Archive for the ‘Humor/Random’ Category

Día de los Santos Inocentes

Friday, December 28th, 2007

Today, December 28th is your opportunity to pull practical jokes on others in most Spanish speaking countries. It’s Día de los Santos Inocentes and it’s a bit like April 1st (April Fool’s Day) in the United States. Schoolchildren often borrow pencils or books from others, and then recite the refrain Inocente palomita que te dejaste engañar, sabiendo que en este día en nadie se puede confiar, not returning the borrowed item. It’s also a time for any kind of practical joke.

This custom is based on King Herod, who ordered all male children under three (the santos inocentes) in Bethlehem to be killed, hoping to avert being dethroned by Jesus who had been born a short time before.

So here’s your chance to pull a practical joke on someone, then call them an inocente palomita.

Diccionario – 10 Palabras Nuevas

Friday, November 30th, 2007

¿Creen que debo agregar estas definiciones al diccionario?

Adulto – Una persona que ya dejó de crecer verticalmente y ahora crece horizontalmente.

Banquero – Un hombre que te presta su paraguas cuando hace mucho sol y te lo reclama cuando empieza a llover.

Clásico – Un libro que todos admiran y nadie lee.

Conferencia – La confusión de un sólo hombre multiplicada por el número de personas presentes.

Esterilizar – Lo que haces con el chupón de tu primer hijo al hervirlo por 15 minutes y lo que haces con el chupón de tu último hijo al soplarle.

Hardware – La parte de la computadora que recibe los golpes cuando el software no funciona.

Impaciencia – Esperar con mucha prisa.

Pesimista – Un optimista con experiencia.

Polvo – Lodo que se le ha exprimido todo el jugo.

Secreto – Algo que sólo le dices a una sóla persona a la vez.

Si se te ocurre alguna palabra como estas con su definición, escríbela en los comentarios.

Is it Subject-Verb Agreement or Verb-Object Agreement?

Monday, October 29th, 2007

The following image and caption caught my attention.

Someone should work on their math
before they work on their grammar.
Is or Are?
Found on reddit.

If you didn’t already notice, the joke is that it doesn’t matter if you want to say is or are, the fact is that the answer is 14 not 13. That aside, what is the right answer? Just for the record, I’d go with is, without getting into a grammatical discussion of the subject.

Five plus five is/are ten.
Our greatest asset is/are our libraries.
The thing I least like about rainy days is/are the grey clouds.

What do you think?

In Spanish it’s another story. As far as I know, in these cases the verb agrees in number with the object, not the subject. Correct me if I’m wrong.

Cinco mas cinco son diez.
Nuestro mejor recurso son nuestras bibiotecas.
La cosa que menos me gusta de los días lluviosos son las nubes grises.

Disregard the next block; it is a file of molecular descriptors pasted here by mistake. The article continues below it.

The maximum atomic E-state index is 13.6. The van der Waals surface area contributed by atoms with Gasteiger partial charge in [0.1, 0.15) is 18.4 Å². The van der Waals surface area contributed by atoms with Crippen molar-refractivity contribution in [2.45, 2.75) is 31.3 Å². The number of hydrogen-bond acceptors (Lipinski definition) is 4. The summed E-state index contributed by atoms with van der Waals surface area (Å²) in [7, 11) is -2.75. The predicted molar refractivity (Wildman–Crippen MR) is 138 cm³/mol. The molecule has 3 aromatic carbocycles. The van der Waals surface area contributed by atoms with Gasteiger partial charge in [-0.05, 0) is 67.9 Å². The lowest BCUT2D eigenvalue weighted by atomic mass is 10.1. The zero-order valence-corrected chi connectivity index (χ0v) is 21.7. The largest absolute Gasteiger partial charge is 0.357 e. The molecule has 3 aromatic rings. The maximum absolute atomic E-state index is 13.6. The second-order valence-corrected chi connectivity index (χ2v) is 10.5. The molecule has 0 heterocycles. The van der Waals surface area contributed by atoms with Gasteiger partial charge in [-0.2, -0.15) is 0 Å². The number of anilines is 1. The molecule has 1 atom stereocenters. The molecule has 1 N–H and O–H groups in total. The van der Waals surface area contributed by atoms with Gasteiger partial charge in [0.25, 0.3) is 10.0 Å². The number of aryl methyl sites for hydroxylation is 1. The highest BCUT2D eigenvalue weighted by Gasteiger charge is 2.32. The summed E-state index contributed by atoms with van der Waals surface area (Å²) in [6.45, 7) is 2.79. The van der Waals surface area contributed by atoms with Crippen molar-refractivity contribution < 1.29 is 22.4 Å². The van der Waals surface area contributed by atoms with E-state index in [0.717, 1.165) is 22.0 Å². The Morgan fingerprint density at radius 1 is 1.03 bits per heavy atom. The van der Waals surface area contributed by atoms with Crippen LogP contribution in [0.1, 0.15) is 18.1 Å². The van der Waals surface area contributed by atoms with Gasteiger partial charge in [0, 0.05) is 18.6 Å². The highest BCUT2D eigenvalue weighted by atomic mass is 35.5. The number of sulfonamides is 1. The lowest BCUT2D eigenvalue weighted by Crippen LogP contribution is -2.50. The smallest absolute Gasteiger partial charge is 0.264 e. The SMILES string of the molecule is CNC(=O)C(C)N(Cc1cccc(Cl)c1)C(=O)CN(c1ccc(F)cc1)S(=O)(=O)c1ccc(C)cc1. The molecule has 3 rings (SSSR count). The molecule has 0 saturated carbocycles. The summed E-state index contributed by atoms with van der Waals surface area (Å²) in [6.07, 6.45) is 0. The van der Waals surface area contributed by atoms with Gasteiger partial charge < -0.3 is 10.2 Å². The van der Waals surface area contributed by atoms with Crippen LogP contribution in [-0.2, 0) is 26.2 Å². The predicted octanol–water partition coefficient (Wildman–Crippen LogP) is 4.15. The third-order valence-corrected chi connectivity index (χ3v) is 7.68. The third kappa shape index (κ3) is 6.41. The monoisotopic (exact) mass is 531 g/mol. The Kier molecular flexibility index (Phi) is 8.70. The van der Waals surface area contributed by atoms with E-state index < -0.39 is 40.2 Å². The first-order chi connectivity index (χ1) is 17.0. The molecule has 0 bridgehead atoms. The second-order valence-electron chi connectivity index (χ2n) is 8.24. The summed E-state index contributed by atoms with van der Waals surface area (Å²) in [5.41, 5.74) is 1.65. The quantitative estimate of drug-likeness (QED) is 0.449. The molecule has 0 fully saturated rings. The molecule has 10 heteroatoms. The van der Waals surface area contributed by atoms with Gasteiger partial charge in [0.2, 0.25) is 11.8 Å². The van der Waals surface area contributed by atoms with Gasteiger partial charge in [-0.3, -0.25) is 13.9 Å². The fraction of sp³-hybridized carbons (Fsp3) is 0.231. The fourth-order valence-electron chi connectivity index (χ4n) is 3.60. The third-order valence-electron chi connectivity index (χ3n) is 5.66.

The Truth about the Monster Plant from Mexico

Friday, September 14th, 2007

Maguey or Century Plant in Central Mexico

The Daily Mail states “Monster plant grows 5ft in a weekend and bursts through greenhouse roof“, in a somewhat sensationalist, mostly interesting, and unfortunately misleading article. Let me highlight a few of the statements.

“Monster plant grows 5ft in a weekend and bursts through greenhouse roof”

It’s true that when the Maguey or Century Plant goes to seed, the stem does grow quickly, but who gave them permission to call it a “monster plant”? I think kudzu is more of a monster plant.

“A rare Mexican plant which flowers only once in its lifetime has bloomed in Britain.”

In Bloom

This photo:Wikipedia (Since I couldn’t find any of my own shots of flowering magueys at the moment.)

Anyone who has visited Mexico or the Southwestern US, knows this plant is by no means rare. It might only bloom once, but with so many of them around, the flowers are a common sight.

“It has grown steadily to dominate the south-eastern corner of the display, its crown of rather untidy but impressive succulent leaves spewing out across the gravel like some monstrous creation from the Little Shop of Horrors.”

I’ll cut them some slack because they obviously haven’t seen one of these plants before. But “Little Shop of Horrors”? What’s that? It just looks like a big Aloe Vera plant.

“Agave americana, which became known as the Century Plant in the mistaken belief that it blossomed only once in 100 years” …//… “The rush of sap which fuels the speedy growth of the plant is used to produce tequila.”

Yes, technically this plant is an Agave, but it’s *not* the variety used to produce Tequila. Tequila and Mescal are both produced from different versions of the Agave plant and this version, the Maguey, is not one of them. It is however used to produce Pulque, which you should try next time you’re in central Mexico.

But maybe the one most important thing you should know about this plant is– It’s not a cactus.

Eleven Hilarious Tee Shirts for Language Lovers

Thursday, August 30th, 2007

These are a must-have to wear to your Spanish or linguistics class. They might even help you learn.

Una Llama!
¿Como se llama?
And you know what the animal is called.

I don’t know if this has some other meaning, but I think it’s a cool design.

Inverted question mark.
Gotta remember the punctuation.

This is hard to say.
Try reading the words on this shirt, while saying the color that each word is written in. For green you would say blue.

Think critically.
Diacritical Thinking
Good thing Spanish doesn’t have this many accent marks!

Applesauce immersion


Ok, it’s not a t shirt but I couldn’t resist. Especially since I have a 2-year-old girl.

You’re unique!

Hit that.
Happy Birthday!

Bonus points to whoever explains this shirt. (And I know what fulana means :))

Cinco de mayo
Cinco de Mayo
Five jars of mayonnaise.

Short and sweet.

Most of these tee shirts come from either Cafepress or Busted Tees.